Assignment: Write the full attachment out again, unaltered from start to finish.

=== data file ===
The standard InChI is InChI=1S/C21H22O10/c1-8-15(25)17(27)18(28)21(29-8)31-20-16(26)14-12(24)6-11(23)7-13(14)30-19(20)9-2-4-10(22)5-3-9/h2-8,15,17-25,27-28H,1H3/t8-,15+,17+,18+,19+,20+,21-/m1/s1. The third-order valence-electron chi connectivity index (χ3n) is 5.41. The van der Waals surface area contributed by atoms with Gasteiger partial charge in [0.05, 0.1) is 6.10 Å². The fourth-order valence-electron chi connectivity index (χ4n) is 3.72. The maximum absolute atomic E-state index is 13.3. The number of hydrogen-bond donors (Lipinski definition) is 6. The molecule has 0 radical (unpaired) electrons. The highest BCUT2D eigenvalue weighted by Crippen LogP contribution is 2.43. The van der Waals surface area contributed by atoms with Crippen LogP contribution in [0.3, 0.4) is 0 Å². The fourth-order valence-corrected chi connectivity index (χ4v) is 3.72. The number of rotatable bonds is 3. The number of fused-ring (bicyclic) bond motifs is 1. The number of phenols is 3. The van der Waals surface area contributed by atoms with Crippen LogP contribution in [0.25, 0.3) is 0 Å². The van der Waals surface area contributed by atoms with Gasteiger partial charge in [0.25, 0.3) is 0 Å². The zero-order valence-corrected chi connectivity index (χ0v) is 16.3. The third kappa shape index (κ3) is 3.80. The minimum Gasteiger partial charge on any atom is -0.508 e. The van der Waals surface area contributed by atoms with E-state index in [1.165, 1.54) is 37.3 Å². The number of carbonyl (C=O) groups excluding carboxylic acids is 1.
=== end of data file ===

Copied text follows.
The standard InChI is InChI=1S/C21H22O10/c1-8-15(25)17(27)18(28)21(29-8)31-20-16(26)14-12(24)6-11(23)7-13(14)30-19(20)9-2-4-10(22)5-3-9/h2-8,15,17-25,27-28H,1H3/t8-,15+,17+,18+,19+,20+,21-/m1/s1. The third-order valence-electron chi connectivity index (χ3n) is 5.41. The van der Waals surface area contributed by atoms with Gasteiger partial charge in [0.05, 0.1) is 6.10 Å². The fourth-order valence-electron chi connectivity index (χ4n) is 3.72. The maximum absolute atomic E-state index is 13.3. The number of hydrogen-bond donors (Lipinski definition) is 6. The molecule has 0 radical (unpaired) electrons. The highest BCUT2D eigenvalue weighted by Crippen LogP contribution is 2.43. The van der Waals surface area contributed by atoms with Crippen LogP contribution in [0.3, 0.4) is 0 Å². The fourth-order valence-corrected chi connectivity index (χ4v) is 3.72. The number of rotatable bonds is 3. The number of fused-ring (bicyclic) bond motifs is 1. The number of phenols is 3. The van der Waals surface area contributed by atoms with Crippen LogP contribution in [0.25, 0.3) is 0 Å². The van der Waals surface area contributed by atoms with Gasteiger partial charge in [0.25, 0.3) is 0 Å². The zero-order valence-corrected chi connectivity index (χ0v) is 16.3. The third kappa shape index (κ3) is 3.80. The minimum Gasteiger partial charge on any atom is -0.508 e. The van der Waals surface area contributed by atoms with E-state index in [1.165, 1.54) is 37.3 Å². The number of carbonyl (C=O) groups excluding carboxylic acids is 1.